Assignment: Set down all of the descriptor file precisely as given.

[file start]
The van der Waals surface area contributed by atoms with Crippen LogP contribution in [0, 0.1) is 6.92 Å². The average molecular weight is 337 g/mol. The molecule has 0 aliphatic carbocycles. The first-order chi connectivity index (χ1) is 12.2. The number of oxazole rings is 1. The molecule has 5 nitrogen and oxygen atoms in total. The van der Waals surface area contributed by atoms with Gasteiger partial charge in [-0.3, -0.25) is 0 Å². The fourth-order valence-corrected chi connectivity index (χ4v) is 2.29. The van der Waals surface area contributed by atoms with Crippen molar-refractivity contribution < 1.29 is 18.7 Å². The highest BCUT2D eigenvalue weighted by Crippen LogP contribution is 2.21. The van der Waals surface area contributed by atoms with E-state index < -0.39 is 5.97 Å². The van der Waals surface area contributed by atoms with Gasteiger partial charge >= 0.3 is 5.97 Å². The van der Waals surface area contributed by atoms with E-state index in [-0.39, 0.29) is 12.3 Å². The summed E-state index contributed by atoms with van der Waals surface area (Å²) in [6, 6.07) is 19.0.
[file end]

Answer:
The van der Waals surface area contributed by atoms with Crippen LogP contribution in [0, 0.1) is 6.92 Å². The average molecular weight is 337 g/mol. The molecule has 0 aliphatic carbocycles. The first-order chi connectivity index (χ1) is 12.2. The number of oxazole rings is 1. The molecule has 5 nitrogen and oxygen atoms in total. The van der Waals surface area contributed by atoms with Gasteiger partial charge in [-0.3, -0.25) is 0 Å². The fourth-order valence-corrected chi connectivity index (χ4v) is 2.29. The van der Waals surface area contributed by atoms with Crippen molar-refractivity contribution < 1.29 is 18.7 Å². The highest BCUT2D eigenvalue weighted by Crippen LogP contribution is 2.21. The van der Waals surface area contributed by atoms with E-state index < -0.39 is 5.97 Å². The van der Waals surface area contributed by atoms with Gasteiger partial charge >= 0.3 is 5.97 Å². The van der Waals surface area contributed by atoms with E-state index in [-0.39, 0.29) is 12.3 Å². The summed E-state index contributed by atoms with van der Waals surface area (Å²) in [6, 6.07) is 19.0.